DAWSONAnd one of the successes with them is the fact that they are now coming out in e-book format primarily because a lot of these authors have written independently. The technology has assisted with them getting their names out there, as we were talking about whether there are a lot of minority authors. These people have been successful in putting them in E-book format and then later being picked up as an author by a traditional publisher.
NNAMDIOne title you recommend is "The White House" and it's not the one we tend to think of in this town. Where does it take place?
DAWSONOh, no. Oh, no. We wouldn't want to compare this one to the White House we know. This is a book. It's what they call a tale in which -- a revenge tale. And you have this drug dealer who has been -- his drugs and his money have been stolen from the woman he loves. And he searches for her and he eventually finds her. And then it goes -- this is based on supposedly a true story events that took place in Detroit.
NNAMDIOkay. "White House" it's called. Not this one. We got a tweet from Josh who just -- who tweeted, "Just finished "On Such A Full Sea" by Chang-Rae Lee. Loved it and am now reading his other work." Barbara, graphic novels have caught on with readers of all ages. And to, I guess, illustrate that point you're recommending a title from a long time cartoonist turned first-time graphic novelist. What stood out for you about "Kill My Mother" apart from the arresting title?
HOFFERTYes, a very arresting title by Jules Feiffer in which we all know is multi-award winner and long, long time illustrator in "The Village Voice." I don't read in this format myself, though I know it's very popular among readers and in libraries. But I've always loved Jules Feiffer. And I had an opportunity actually to introduce him at an event I did at Book Expo America just last week.
HOFFERTAnd what I loved about this book was it's sort of set in the noir era 1930s. And actually the tag line is "like the movies they don't make anymore." And you really do feel like you're in the middle of The Big Sleep. It starts with sort of a very angry teenage daughter -- I mean, aren't they all I guess -- Annie who does want to kill her mother. Her mother seems to be neglecting her because she is working for a sort of swimming-in-drink private eye because she wants to discover who killed her policeman husband. And this whole plot sort of careens from there to World War II Hollywood and then through the South Pacific.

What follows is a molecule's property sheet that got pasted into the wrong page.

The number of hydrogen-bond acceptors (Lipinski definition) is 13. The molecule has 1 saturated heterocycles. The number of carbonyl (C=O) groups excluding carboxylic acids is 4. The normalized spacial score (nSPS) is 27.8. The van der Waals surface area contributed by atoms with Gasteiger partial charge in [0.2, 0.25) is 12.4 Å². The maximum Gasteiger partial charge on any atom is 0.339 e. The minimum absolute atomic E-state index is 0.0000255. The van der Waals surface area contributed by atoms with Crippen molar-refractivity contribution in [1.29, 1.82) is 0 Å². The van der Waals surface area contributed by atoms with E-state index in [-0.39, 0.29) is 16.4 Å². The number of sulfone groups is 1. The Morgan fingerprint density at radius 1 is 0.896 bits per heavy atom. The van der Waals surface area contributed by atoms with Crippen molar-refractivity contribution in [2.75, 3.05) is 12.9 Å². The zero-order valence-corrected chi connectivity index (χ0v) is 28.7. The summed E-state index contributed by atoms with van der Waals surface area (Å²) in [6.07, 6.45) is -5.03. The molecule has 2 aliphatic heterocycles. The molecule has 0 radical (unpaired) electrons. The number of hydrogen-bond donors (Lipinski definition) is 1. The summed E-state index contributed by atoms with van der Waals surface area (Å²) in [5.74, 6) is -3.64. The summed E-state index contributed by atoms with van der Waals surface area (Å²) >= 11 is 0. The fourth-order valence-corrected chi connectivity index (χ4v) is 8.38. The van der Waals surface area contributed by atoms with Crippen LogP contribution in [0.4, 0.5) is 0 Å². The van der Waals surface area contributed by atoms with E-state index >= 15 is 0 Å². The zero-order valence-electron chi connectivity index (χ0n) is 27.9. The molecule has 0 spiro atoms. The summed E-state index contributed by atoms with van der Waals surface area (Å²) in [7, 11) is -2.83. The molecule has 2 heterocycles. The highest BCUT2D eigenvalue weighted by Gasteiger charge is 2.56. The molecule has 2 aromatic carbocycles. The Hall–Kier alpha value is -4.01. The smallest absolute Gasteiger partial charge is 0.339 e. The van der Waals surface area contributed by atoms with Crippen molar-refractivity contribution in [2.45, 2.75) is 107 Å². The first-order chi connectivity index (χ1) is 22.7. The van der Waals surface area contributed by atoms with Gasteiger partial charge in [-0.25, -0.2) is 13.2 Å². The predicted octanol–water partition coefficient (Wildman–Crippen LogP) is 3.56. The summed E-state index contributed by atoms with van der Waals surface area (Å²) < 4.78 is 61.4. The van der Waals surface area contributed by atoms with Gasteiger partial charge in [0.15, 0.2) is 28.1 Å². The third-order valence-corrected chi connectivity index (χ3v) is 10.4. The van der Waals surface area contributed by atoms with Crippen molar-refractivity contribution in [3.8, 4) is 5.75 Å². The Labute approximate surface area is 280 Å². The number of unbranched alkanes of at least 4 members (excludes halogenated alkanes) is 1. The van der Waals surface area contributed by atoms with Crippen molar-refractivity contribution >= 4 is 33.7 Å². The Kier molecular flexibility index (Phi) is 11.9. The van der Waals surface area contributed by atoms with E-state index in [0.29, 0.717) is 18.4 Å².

HOFFERTAnnie is now part of a -- doing a kind of reality TV show, if there was such a thing at that time, that's causing a great deal of -- getting a great deal of attention. And there's sort of all sorts of disparate characters often in disguise, often dissimulating, often reinventing themselves. And though it's kind of as hard-boiled as they come and you can really recognize that 1930s, 1940s noir feel, there's also moments of very contemporary issues creeping in of child abuse or of sexual dissimulation that make it feel up to date.
HOFFERTAnd it's -- you know, if you look at one Jules Feiffer strip you can just sing into them. They're fabulous. It's just like a whole wonderful series of them. It's -- they're -- it's good to the last line drawing.
NNAMDI800-433-8850. How do you prefer to do your summer reading, paperback, hardcover, e-book? Give us a call, 800-433-8850. Rose, some people prefer to read with a group which helps fuel the popularity of book clubs. You in Alexandria read as a city as well. I know it just wrapped up but tell us a little bit about the program.
DAWSONAll Alexandria reads is where we ask the community to all come together and read one book. And this year our title was "When Washington Was In Vogue." And that's because the library's celebrating its 75th year anniversary of the 1939 sit-in that took place at the Alexandria Library.
DAWSONYes. And so trying to keep with that particular theme, the committee selected this title because of the fact that it offered up the opportunity to have jazz and music and storytelling. And it fit in with the whole thing that was going on with the African American community at that time.
NNAMDIWashington, D.C. in the roaring '20s is what this is all about. Well, if we're not able to go back in time or get away ourselves in the summer months, Alan, taking a trip through the pages of a book can be the next best thing. First, let's go east. What chapter of history does "Night in Shanghai" delve into?
CHEUSEThat's Shanghai on the verge of the Japanese army taking over the city. And actually there's a deep connection in this novel to American jazzmen. And I learned...